He certainly is sometimes languid; he was rather a tender than a violent lover; he has not that force of thinking, that amazing reach of genius for which Dryden is renowned, and had it been his lot to have appeared in the reign of Queen Anne, I imagine, he would not have been ranked above the second cla.s.s of poets. But be this as it may, poetry owes him the highest obligations for refining it, and every succeeding genius will be ready to acknowledge, that by copying Waller’s strains, they have improved their own, and the more they follow him, the more they please.

Mr. Waller altered the Maid’s Tragedy from Fletcher, and translated the first Act of the Tragedy of Pompey from the French of Corneille.

Mrs. Katharine Philips, in a letter to Sir Charles Cotterell, ascribes the translation of the first act to our author; and observes, that Sir Edward Filmer did one, Sir Charles Sidley another, lord Buckhurst another; but who the fifth, says she, I cannot learn.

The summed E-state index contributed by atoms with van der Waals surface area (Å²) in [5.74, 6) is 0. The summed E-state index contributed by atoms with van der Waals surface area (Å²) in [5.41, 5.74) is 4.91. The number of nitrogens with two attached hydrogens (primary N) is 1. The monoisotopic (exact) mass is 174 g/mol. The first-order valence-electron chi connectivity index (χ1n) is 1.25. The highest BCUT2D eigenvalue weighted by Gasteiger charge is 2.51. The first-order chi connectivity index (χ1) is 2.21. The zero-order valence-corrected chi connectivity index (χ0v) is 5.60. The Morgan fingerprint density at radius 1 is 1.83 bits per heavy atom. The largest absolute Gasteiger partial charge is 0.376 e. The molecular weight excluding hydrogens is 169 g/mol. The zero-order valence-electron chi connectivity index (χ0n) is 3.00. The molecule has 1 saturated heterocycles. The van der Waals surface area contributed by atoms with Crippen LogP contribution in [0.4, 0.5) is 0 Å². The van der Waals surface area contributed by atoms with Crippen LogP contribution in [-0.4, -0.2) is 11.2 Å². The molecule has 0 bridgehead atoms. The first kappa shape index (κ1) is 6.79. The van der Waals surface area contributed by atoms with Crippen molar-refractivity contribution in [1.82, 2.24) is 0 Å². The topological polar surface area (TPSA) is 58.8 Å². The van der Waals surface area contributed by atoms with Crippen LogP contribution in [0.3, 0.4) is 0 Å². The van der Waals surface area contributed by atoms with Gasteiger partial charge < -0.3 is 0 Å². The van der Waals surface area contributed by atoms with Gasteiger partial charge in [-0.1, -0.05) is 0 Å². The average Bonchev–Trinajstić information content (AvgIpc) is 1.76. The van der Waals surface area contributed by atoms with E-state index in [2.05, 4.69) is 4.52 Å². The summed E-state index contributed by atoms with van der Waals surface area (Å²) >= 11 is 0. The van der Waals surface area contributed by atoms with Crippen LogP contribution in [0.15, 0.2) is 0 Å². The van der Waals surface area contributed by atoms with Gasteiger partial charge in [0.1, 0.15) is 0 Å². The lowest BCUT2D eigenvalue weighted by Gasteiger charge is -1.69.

Mrs. Philips then proceeds to give a criticism on this performance of Waller’s, shews some faults, and points out some beauties, with a spirit and candour peculiar to her.

The best edition of our author’s works is that published by Mr.

Fenton, London 1730, containing poems, speeches, letters, &c. In this edition is added the preface to the first edition of Mr. Waller’s poems after the restoration, printed in the year 1664.

As a specimen of Mr. Waller’s poetry, we shall give a transcript of his Panegyric upon Oliver Cromwell.

A Panegyric to my Lord PROTECTOR, of the present greatness and joint interest of his Highness and this Nation.

In the YEAR 1654.

While with a strong, and yet a gentle hand You bridle faction, and our hearts command, Protect us from our selves, and from the foe, Make us unite, and make us conquer too;

Let partial spirits still aloud complain, Think themselves injur’d that they cannot reign, And own no liberty, but where they may Without controul upon their fellows prey.